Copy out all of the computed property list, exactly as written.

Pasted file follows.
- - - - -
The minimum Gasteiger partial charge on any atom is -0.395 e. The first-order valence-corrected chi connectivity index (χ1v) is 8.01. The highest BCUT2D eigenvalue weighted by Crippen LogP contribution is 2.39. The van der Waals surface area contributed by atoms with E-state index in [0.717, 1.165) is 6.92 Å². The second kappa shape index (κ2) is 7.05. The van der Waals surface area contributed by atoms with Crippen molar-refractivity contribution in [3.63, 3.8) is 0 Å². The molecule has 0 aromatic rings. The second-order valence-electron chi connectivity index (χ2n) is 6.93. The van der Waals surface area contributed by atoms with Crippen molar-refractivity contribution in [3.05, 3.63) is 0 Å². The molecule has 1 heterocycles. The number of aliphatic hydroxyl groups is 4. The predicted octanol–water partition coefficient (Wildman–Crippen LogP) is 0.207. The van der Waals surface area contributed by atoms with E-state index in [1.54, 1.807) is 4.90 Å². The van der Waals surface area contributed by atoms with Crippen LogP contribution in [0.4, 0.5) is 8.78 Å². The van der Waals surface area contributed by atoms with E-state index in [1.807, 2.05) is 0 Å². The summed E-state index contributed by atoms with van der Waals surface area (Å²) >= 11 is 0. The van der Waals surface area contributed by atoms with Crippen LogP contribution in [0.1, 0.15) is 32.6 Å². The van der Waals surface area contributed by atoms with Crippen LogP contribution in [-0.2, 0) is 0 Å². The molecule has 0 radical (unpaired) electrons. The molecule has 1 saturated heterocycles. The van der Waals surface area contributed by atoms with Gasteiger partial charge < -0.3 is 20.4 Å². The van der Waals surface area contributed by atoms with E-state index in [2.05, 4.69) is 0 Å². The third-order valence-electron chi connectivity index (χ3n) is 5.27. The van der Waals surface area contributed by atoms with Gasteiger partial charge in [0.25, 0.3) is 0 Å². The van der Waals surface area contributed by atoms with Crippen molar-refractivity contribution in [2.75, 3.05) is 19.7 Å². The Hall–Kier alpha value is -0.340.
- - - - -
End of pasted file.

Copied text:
The minimum Gasteiger partial charge on any atom is -0.395 e. The first-order valence-corrected chi connectivity index (χ1v) is 8.01. The highest BCUT2D eigenvalue weighted by Crippen LogP contribution is 2.39. The van der Waals surface area contributed by atoms with E-state index in [0.717, 1.165) is 6.92 Å². The second kappa shape index (κ2) is 7.05. The van der Waals surface area contributed by atoms with Crippen molar-refractivity contribution in [3.63, 3.8) is 0 Å². The molecule has 0 aromatic rings. The second-order valence-electron chi connectivity index (χ2n) is 6.93. The van der Waals surface area contributed by atoms with Crippen molar-refractivity contribution in [3.05, 3.63) is 0 Å². The molecule has 1 heterocycles. The number of aliphatic hydroxyl groups is 4. The predicted octanol–water partition coefficient (Wildman–Crippen LogP) is 0.207. The van der Waals surface area contributed by atoms with E-state index in [1.54, 1.807) is 4.90 Å². The van der Waals surface area contributed by atoms with Crippen LogP contribution in [0.4, 0.5) is 8.78 Å². The van der Waals surface area contributed by atoms with E-state index in [1.807, 2.05) is 0 Å². The summed E-state index contributed by atoms with van der Waals surface area (Å²) >= 11 is 0. The van der Waals surface area contributed by atoms with Crippen LogP contribution in [0.1, 0.15) is 32.6 Å². The van der Waals surface area contributed by atoms with Crippen LogP contribution in [-0.2, 0) is 0 Å². The molecule has 0 radical (unpaired) electrons. The molecule has 1 saturated heterocycles. The van der Waals surface area contributed by atoms with Gasteiger partial charge < -0.3 is 20.4 Å². The van der Waals surface area contributed by atoms with E-state index in [2.05, 4.69) is 0 Å². The third-order valence-electron chi connectivity index (χ3n) is 5.27. The van der Waals surface area contributed by atoms with Gasteiger partial charge in [0.25, 0.3) is 0 Å². The van der Waals surface area contributed by atoms with Crippen molar-refractivity contribution in [2.75, 3.05) is 19.7 Å². The Hall–Kier alpha value is -0.340.